Oil is a mixture of hydrocarbons usually existing
in the liquid state in natural underground pools or reservoirs. In its
natural state, called crude oil, it remains liquid at atmospheric pressure
after passing through surface separating facilities. Depending upon the
characteristics of the crude stream, it may also include:
Liquids produced at natural gas processing plants are excluded. Crude oil
is refined to produce a wide array of petroleum products, including heating
oils; gasoline, diesel and jet fuels; lubricants; asphalt; ethane, propane,
and butane; and many other products used for their energy or chemical content.
- Small amounts of hydrocarbons that exist in gaseous phase in natural
underground reservoirs but are liquid at atmospheric pressure after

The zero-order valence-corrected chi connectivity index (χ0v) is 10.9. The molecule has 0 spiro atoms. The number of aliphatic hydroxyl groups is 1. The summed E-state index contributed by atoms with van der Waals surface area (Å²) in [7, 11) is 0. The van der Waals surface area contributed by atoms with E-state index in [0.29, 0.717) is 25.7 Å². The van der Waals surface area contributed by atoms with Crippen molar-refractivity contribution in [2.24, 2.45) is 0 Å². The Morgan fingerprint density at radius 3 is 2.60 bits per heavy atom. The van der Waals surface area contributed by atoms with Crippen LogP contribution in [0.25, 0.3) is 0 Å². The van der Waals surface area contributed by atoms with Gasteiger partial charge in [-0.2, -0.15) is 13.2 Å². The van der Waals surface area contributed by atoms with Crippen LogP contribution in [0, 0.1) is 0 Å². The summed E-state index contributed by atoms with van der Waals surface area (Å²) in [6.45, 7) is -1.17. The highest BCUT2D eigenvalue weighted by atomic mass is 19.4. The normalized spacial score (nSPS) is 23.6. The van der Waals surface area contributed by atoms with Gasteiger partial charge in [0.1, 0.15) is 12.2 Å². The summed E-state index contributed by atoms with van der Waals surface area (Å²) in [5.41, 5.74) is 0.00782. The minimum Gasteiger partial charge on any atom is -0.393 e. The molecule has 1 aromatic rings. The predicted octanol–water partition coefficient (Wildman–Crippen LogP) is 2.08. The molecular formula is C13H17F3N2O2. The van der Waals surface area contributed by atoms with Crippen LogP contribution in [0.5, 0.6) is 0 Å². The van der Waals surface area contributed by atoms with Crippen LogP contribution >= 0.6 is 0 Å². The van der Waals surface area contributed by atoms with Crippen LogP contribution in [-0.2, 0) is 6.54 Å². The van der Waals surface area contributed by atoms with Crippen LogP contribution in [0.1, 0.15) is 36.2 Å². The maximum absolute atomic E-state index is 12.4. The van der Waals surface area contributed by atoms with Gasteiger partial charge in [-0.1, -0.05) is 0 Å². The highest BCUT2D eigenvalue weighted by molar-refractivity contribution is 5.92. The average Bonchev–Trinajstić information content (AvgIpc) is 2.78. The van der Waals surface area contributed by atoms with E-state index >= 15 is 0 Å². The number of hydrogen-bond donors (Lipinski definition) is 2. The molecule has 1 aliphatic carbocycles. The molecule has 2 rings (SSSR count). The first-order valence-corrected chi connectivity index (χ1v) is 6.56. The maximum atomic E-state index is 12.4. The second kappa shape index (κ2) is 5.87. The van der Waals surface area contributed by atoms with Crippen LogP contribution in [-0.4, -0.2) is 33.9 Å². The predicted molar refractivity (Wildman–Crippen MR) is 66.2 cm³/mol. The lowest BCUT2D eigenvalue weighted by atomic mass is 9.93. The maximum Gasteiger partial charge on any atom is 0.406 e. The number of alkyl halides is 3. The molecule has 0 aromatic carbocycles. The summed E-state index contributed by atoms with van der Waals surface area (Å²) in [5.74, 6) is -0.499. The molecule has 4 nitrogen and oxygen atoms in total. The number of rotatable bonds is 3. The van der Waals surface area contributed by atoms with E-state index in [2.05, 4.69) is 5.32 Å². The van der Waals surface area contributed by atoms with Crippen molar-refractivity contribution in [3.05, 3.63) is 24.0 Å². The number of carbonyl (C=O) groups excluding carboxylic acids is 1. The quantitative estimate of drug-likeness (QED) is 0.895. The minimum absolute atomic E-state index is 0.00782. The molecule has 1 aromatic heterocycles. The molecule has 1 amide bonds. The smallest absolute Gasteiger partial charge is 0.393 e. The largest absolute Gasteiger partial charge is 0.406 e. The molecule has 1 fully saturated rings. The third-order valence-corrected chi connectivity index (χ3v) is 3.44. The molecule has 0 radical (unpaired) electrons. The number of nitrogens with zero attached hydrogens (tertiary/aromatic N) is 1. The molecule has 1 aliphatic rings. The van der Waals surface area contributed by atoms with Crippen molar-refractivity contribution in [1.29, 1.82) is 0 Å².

being recovered from oil well (casinghead) gas in lease separators and
are subsequently commingled with the crude stream without being separately
measured. Lease condensate recovered as a liquid from natural gas wells
in lease or field separation facilities and later mixed into the crude
stream is also included;
- Small amounts of non-hydrocarbons produced with the oil, such as sulfur
and various metals;
- Drip gases, and liquid hydrocarbons produced from tar sands, oil sands,
gilsonite, and oil shale.
Natural gas is often found
in association with oil.